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Mishna: Moed – Tractate Shabbat

Shabbat Shalom from Bruce Washburn:
Here is this week’s MIshnah commentary:

Invisible Ink on Shabbat
Ilana Kurshan
Adventures in Mishnah with My Kids

My son Matan often asks me to buy extra lemons at the supermarket so that he can squeeze them to make lemonade, which he sells in our local park. But in the winter, when it was too cold to sell lemonade outside, he discovered another use for all our extra lemons: He could concoct invisible ink. He squeezed lemons, dipped a paintbrush in the juice, and “wrote” messages in lemon juice to each of his sisters. The messages were invisible until he showed his siblings that if they shone a flashlight under the page, the letters painted in lemon juice would appear as if miraculously.

Matan remembered his invisible ink trick when we came to the twelfth chapter of tractate Shabbat, which continues the Mishnah’s extended discussion of the various activities which are prohibited on Shabbat because they are considered “labor.” There are thirty-nine general categories of forbidden labor which would render the individual liable for violating Shabbat according to the Torah law, including activities related to baking bread, making clothes, and writing, which is the topic of the Mishnah. As the Mishnah explains, some kinds of writing are in fact biblically permitted, although still prohibited by rabbinic law – including writing in lemon juice.

The Mishnah explains that the biblical prohibition on writing applies only to permanent writing, and not to anything that will fade or wash away. The rabbis explicitly teach that writing in fruit juice does not transgress Biblical law, since the marks will not last. “That’s great,” says Matan. “There are so many kinds of writing that are not permanent. I could write with magnetic letters on our refrigerator. I could write in the sand on the beach. Oh, and Charlotte could write in her web, because it’s not going to stay in the barn forever. Though I guess she could do that anyway, because she’s saving Wilbur’s life, and that’s more important than keeping Shabbat.” I want to interrupt to remind him that these forms of less permanent writing are nonetheless prohibited rabbinically, but he’s still thinking of other examples. “What about when Liav wrote on her hot dog?” Just this past Shabbat, Liav took her knife and wrote her name on her hot dog. She ate it right away, leaving no doubt that her writing was impermanent. Even so, though biblically permissible, it’s still forbidden by rabbinic law to write on a hot dog on Shabbat, as Liav should have known.

“What about writing in a magic-marker on my skin? Can I write on the back of my hand the address of the friend I’m supposed to visit on Shabbat? Eventually it’s going to wash away.” But as the Mishnah teaches, writing on one’s flesh is prohibited, perhaps because, as Maimonides explains, it is similar to writing on animal skin, or parchment, which is how people often used to write.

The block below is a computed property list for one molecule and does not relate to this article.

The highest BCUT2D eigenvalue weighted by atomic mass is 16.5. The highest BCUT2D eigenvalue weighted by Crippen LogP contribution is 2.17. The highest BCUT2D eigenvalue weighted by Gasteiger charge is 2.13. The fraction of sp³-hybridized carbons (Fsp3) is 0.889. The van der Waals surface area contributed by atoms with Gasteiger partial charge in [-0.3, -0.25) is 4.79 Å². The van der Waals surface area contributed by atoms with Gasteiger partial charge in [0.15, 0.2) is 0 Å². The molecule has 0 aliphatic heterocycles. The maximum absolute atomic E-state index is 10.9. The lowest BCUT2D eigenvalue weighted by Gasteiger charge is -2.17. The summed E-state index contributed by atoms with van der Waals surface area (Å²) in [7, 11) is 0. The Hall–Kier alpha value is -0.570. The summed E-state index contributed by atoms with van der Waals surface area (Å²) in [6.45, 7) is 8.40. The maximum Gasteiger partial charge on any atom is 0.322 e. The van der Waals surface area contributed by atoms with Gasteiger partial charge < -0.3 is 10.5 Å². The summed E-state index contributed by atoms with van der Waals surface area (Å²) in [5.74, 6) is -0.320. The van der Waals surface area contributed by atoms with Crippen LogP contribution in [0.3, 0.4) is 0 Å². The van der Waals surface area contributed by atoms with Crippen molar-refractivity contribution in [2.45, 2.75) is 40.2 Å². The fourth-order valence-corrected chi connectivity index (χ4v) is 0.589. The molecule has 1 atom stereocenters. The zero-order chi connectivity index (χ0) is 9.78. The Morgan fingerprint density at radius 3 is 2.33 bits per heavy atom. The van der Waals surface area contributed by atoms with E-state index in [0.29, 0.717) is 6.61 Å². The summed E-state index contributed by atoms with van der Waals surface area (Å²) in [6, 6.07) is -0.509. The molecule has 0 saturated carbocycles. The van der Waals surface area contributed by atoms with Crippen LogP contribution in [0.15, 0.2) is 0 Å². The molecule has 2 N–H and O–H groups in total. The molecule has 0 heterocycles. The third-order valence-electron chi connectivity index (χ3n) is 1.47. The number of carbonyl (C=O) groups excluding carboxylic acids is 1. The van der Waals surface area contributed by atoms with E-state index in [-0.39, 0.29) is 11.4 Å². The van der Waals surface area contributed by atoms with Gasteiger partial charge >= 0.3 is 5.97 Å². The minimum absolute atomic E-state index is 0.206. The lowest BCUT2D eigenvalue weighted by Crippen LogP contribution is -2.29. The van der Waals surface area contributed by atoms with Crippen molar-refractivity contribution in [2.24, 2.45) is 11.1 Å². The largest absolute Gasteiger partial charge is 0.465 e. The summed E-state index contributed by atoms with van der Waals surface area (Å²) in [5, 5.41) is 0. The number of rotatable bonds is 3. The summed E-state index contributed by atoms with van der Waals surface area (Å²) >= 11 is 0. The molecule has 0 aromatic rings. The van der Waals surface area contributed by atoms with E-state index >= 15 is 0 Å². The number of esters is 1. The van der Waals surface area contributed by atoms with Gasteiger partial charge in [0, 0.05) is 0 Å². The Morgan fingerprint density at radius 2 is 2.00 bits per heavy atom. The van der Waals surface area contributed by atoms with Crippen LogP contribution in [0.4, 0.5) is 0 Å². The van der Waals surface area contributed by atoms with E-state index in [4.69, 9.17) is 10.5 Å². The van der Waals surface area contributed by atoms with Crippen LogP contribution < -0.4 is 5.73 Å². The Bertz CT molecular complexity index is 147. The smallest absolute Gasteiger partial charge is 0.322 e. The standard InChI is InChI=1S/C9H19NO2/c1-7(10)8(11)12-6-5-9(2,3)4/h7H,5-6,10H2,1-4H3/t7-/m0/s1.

As Matan and I learn, there are several other kinds of writing that are not biblically prohibited, even though they are permanent. In order to be liable for violating Shabbat on a biblical level, a person must write at least two letters. “What if I wrote the letter W?” Matan asks. “I’ve also written two V’s. Does that count?” I show him the Mishnah’s example of a person who intends to write the Hebrew letter Chet, but instead he writes the letter Zayin twice, which combine to look like the letter Chet. According to the Mishnah, it depends on the person’s intention – if he intended to write just one letter, he is not liable by biblical law, though the rabbis would still forbid it. Matan thinks about the significance of a person’s intention. “What if I write M to stand for Matan, because I know you’ll understand that I’m referring to myself – does that count as just one letter, or as a full word?” In our family, everyone’s name starts with a different letter, and we often use abbreviations in writing messages to one another. The rabbis of the Mishnah disagree about this point, though the majority of the rabbis agree that one letter is not a full word, even if it refers to one.

The Mishnah teaches that a person is liable so long as she writes two letters that will leave a lasting mark – even if those two letters are written on two separate pieces of paper, and even if they are written on two different walls that meet at a corner, and even if she is only tracing over letters that are already written. “Basically I can’t write anything on Shabbat unless I can say it all in one letter, which means I need a really good code. But even if I do come up with a good code, the rabbis would still forbid it. Hmm.”

Matan wants to think this one over, but I remind him that it’s time to do his homework. I hand him a pencil, which, according to biblical law, would not constitute permanent writing on Shabbat, since pencil marks eventually fade. But according to rabbinic law, it certainly counts as writing. I encourage Matan to get to work, but he is still thinking about the Mishnah. “It’s too bad that no one can use a flashlight to read the secret messages I write on Shabbat,” he tells me, opening his math book reluctantly. “But I’m glad that I also can’t do any of my homework on Shabbat,” he smiles, looking on the bright side. Sounds like Matan is back to making lemonade out of lemons.


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Phone: (506) 657-4790
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